Still, perhaps the most heartwarming aspect of Joey’s return was to bring onstage members of his former high school band. Both Maurice Jones and Johnny Romantic delivered their own solo performances, both featuring Joey and the other old friend singing their original backup for their performances.

“I was 15 then,” Joey Arias reminisces from the Catalina stage, “and now look at me.” The transformation might indeed be drastic over the past hummina-hummina years, but then so has been the seasoning and deepening of his remarkable, unearthly talents and his one-of-a-kind signature vocal stylings.

At the end of his appearance last October, Joey was clearly having a wonderful time and mentioned rather wistfully that he hoped to come back to LA soon. “Do you want me to come back?” he asked his adoring audience with a revealing touch of almost childlike insecurity—and he was immediately met with thunderous applause.

Let’s hope that response signals yet another visit in another five months and, this time, maybe for an entire engagement instead of a quickly sold-out one-night event.

See, Joey Arias’ worshipful admirers simply can’t get enough but, as he admonishes us all from the stage, there are limits to how much he’s willing to give: “Just the tip, motherfuckers… just the tip.”

The Return of Joey Arias 

Photo by Travis Michael Holder

Catalina Jazz Club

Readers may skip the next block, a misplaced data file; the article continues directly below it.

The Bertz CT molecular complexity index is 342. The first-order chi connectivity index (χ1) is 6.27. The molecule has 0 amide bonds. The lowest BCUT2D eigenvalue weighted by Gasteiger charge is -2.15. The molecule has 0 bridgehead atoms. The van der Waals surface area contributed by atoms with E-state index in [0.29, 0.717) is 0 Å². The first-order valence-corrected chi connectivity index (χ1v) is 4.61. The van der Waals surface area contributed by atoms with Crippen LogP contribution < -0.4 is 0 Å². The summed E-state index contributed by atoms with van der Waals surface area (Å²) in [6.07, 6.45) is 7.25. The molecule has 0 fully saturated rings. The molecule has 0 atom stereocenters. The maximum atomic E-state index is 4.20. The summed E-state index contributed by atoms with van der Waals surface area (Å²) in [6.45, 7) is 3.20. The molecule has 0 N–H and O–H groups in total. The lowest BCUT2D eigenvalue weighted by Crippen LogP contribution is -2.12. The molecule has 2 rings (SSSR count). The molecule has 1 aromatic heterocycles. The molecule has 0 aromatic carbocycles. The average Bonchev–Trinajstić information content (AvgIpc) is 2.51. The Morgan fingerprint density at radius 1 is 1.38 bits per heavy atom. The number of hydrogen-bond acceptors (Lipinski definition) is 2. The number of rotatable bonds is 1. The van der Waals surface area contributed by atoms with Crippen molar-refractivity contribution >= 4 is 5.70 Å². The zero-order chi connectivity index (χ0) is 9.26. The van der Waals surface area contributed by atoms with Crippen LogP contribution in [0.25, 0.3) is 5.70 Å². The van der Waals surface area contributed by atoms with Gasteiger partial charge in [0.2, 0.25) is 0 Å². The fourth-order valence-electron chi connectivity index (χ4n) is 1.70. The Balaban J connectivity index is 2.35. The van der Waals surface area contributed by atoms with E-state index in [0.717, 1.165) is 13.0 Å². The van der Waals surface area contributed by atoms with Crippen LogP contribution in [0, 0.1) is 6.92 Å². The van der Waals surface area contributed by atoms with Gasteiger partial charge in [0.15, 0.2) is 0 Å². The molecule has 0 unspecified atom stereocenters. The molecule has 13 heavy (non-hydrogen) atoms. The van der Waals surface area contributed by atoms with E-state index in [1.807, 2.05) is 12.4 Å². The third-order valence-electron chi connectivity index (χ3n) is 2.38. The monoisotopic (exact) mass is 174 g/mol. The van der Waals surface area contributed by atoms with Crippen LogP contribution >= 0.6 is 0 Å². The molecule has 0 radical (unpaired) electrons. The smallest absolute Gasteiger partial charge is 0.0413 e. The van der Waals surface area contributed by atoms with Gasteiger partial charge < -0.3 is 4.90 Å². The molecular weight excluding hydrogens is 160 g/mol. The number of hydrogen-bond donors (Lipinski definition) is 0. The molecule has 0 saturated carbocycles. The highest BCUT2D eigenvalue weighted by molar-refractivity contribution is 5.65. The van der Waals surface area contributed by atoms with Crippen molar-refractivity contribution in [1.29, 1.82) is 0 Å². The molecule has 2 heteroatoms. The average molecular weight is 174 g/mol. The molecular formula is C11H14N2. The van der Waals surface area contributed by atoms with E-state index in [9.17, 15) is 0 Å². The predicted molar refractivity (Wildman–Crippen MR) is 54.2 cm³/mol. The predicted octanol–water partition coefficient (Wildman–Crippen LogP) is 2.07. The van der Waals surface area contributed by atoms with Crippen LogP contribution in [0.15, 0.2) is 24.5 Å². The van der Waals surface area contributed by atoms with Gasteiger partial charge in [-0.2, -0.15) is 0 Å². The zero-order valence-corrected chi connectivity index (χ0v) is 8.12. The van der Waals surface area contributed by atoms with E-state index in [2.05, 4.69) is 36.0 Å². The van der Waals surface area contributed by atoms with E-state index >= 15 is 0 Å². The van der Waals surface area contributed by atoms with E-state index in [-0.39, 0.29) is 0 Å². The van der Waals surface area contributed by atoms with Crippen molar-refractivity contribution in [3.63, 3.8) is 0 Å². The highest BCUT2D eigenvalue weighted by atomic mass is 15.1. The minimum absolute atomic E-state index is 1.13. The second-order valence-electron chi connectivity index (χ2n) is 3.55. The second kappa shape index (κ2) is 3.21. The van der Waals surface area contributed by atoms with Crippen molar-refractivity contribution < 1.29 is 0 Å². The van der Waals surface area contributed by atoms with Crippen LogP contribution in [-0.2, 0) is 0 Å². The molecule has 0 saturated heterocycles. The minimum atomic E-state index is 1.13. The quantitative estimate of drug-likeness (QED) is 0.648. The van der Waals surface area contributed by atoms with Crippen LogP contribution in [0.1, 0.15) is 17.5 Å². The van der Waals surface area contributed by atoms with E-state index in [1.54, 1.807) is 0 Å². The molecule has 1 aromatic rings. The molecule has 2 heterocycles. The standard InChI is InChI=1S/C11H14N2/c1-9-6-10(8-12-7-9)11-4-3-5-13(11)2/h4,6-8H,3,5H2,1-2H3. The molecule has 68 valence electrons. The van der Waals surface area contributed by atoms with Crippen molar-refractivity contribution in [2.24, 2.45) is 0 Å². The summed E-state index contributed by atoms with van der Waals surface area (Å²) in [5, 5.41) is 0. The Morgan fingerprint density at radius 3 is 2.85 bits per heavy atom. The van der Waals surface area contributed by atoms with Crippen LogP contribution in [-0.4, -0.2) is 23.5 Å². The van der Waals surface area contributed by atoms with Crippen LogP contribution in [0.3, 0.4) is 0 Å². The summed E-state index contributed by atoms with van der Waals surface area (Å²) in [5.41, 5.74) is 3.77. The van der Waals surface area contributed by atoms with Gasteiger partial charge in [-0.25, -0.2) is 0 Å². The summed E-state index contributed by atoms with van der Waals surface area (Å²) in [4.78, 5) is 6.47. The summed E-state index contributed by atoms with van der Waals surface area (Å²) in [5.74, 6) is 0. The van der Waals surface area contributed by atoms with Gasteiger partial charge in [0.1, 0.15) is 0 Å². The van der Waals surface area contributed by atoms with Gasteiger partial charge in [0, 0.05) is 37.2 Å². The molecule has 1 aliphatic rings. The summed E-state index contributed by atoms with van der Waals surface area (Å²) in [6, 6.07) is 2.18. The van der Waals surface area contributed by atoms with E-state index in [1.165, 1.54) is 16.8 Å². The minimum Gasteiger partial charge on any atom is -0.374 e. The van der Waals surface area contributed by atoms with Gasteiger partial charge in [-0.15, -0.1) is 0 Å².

25OCT22: I have always been a worshipful admirer of some of our time’s greatest female vocalists, especially when performing in clubs and intimate spaces. Some of my most memorable experiences in a darkened theatre or night spot have been watching and listening to the best, from Carmen McRae to Morgana King, from Ella Fitzgerald to Laura Nyro, from Rosemary Clooney to Alanis Morissette, from Judy Garland to Amy Winehouse, from Blossom Dearie to Dusty Springfield, from Joni Mitchell to Sylvester, from Little Esther Phillips to Janis Joplin, from Bette to Babs.

I remember as an underage kid being snuck into the side door of the Gate of Horn in Chicago to sit on a wooden box just offstage right, where I had a perfect side view of Nina Simone seated at her piano. I watched in awe as her impossibly long and spindly fingers danced over the keys, hard-earned sweat poring off her brow only a few feet in front of me as I almost reverently held my breath.

That was a similar view to what I had last night watching iconic New York performance artist Joey Arias sweep onto the stage of the Catalina Jazz Club—which is coincidentally directly across from our apartment, making both the commute and our particular level of being wasted far more convenient.

As with those one-of-a-kind vocalists mentioned above, there is something unearthly about Joey, with a voice and delivery that I realized last night falls somewhere smack-dab between the raspy snarl of Frances Faye and the sweet lyricism of Anita O’Day, with just a touch of Yma Sumak’s vocal calisthenics thrown in to make to even more amazing to behold.

Waiting in line for entrance, I heard someone behind me say, “I thought this was a jazz club, not a place that booked drag shows.” Oh, how I wanted to comment. Although Joey wears shockingly revealing dresses and signature Vampira makeup onstage, his show and talent have nothing to do with his appearance.